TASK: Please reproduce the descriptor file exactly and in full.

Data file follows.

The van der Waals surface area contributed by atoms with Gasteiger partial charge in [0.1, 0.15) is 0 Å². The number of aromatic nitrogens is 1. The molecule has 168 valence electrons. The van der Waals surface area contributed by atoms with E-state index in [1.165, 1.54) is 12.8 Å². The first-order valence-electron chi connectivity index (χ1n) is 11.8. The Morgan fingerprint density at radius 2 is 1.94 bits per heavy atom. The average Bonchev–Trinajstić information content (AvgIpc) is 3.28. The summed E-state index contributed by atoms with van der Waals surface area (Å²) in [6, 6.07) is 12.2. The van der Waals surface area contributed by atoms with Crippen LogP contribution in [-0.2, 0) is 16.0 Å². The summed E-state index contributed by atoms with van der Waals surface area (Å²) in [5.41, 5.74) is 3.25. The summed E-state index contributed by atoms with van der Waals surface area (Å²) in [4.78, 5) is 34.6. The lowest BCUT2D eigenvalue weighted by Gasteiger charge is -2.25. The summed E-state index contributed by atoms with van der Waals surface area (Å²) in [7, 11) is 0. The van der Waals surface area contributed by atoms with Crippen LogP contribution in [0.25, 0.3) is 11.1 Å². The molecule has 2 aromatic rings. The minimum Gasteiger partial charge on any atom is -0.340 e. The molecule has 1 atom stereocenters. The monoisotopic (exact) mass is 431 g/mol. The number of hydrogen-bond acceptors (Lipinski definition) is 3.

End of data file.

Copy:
The van der Waals surface area contributed by atoms with Gasteiger partial charge in [0.1, 0.15) is 0 Å². The number of aromatic nitrogens is 1. The molecule has 168 valence electrons. The van der Waals surface area contributed by atoms with E-state index in [1.165, 1.54) is 12.8 Å². The first-order valence-electron chi connectivity index (χ1n) is 11.8. The Morgan fingerprint density at radius 2 is 1.94 bits per heavy atom. The average Bonchev–Trinajstić information content (AvgIpc) is 3.28. The summed E-state index contributed by atoms with van der Waals surface area (Å²) in [6, 6.07) is 12.2. The van der Waals surface area contributed by atoms with Crippen LogP contribution in [-0.2, 0) is 16.0 Å². The summed E-state index contributed by atoms with van der Waals surface area (Å²) in [5.41, 5.74) is 3.25. The summed E-state index contributed by atoms with van der Waals surface area (Å²) in [4.78, 5) is 34.6. The lowest BCUT2D eigenvalue weighted by Gasteiger charge is -2.25. The summed E-state index contributed by atoms with van der Waals surface area (Å²) in [7, 11) is 0. The van der Waals surface area contributed by atoms with Crippen LogP contribution in [0.25, 0.3) is 11.1 Å². The molecule has 2 aromatic rings. The minimum Gasteiger partial charge on any atom is -0.340 e. The molecule has 1 atom stereocenters. The monoisotopic (exact) mass is 431 g/mol. The number of hydrogen-bond acceptors (Lipinski definition) is 3.